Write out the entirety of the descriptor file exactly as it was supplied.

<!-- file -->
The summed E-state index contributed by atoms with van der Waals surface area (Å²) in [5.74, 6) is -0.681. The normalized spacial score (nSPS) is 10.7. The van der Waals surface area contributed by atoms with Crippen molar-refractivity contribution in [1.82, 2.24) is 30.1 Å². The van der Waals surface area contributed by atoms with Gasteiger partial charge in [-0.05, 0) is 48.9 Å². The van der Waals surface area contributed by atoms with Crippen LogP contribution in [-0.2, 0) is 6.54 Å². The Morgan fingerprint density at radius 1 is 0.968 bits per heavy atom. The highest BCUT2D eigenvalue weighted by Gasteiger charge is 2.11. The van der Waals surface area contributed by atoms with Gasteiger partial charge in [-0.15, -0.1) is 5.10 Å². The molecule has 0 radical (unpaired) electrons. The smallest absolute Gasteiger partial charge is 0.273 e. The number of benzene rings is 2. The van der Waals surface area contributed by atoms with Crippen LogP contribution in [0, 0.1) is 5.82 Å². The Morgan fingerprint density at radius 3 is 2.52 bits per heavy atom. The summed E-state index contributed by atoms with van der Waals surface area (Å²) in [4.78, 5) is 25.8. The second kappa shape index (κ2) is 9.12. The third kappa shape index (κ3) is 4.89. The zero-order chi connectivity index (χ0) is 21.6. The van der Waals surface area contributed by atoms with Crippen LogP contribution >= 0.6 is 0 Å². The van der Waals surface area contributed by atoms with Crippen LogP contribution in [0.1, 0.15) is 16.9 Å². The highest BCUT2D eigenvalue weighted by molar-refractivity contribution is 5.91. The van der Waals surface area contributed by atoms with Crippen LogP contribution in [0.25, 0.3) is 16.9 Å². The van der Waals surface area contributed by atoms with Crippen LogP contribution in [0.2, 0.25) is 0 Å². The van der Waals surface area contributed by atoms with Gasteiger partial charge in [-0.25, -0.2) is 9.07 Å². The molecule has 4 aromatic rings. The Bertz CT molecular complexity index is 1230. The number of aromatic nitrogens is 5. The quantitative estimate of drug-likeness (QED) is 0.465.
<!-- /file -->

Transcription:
The summed E-state index contributed by atoms with van der Waals surface area (Å²) in [5.74, 6) is -0.681. The normalized spacial score (nSPS) is 10.7. The van der Waals surface area contributed by atoms with Crippen molar-refractivity contribution in [1.82, 2.24) is 30.1 Å². The van der Waals surface area contributed by atoms with Gasteiger partial charge in [-0.05, 0) is 48.9 Å². The van der Waals surface area contributed by atoms with Crippen LogP contribution in [-0.2, 0) is 6.54 Å². The Morgan fingerprint density at radius 1 is 0.968 bits per heavy atom. The highest BCUT2D eigenvalue weighted by Gasteiger charge is 2.11. The van der Waals surface area contributed by atoms with Gasteiger partial charge in [-0.15, -0.1) is 5.10 Å². The molecule has 0 radical (unpaired) electrons. The smallest absolute Gasteiger partial charge is 0.273 e. The number of benzene rings is 2. The van der Waals surface area contributed by atoms with Crippen LogP contribution in [0, 0.1) is 5.82 Å². The Morgan fingerprint density at radius 3 is 2.52 bits per heavy atom. The summed E-state index contributed by atoms with van der Waals surface area (Å²) in [4.78, 5) is 25.8. The second kappa shape index (κ2) is 9.12. The third kappa shape index (κ3) is 4.89. The zero-order chi connectivity index (χ0) is 21.6. The van der Waals surface area contributed by atoms with Crippen LogP contribution >= 0.6 is 0 Å². The van der Waals surface area contributed by atoms with Crippen LogP contribution in [0.1, 0.15) is 16.9 Å². The highest BCUT2D eigenvalue weighted by molar-refractivity contribution is 5.91. The van der Waals surface area contributed by atoms with Crippen LogP contribution in [0.25, 0.3) is 16.9 Å². The van der Waals surface area contributed by atoms with Crippen LogP contribution in [0.2, 0.25) is 0 Å². The van der Waals surface area contributed by atoms with Gasteiger partial charge in [-0.25, -0.2) is 9.07 Å². The molecule has 4 aromatic rings. The Bertz CT molecular complexity index is 1230. The number of aromatic nitrogens is 5. The quantitative estimate of drug-likeness (QED) is 0.465.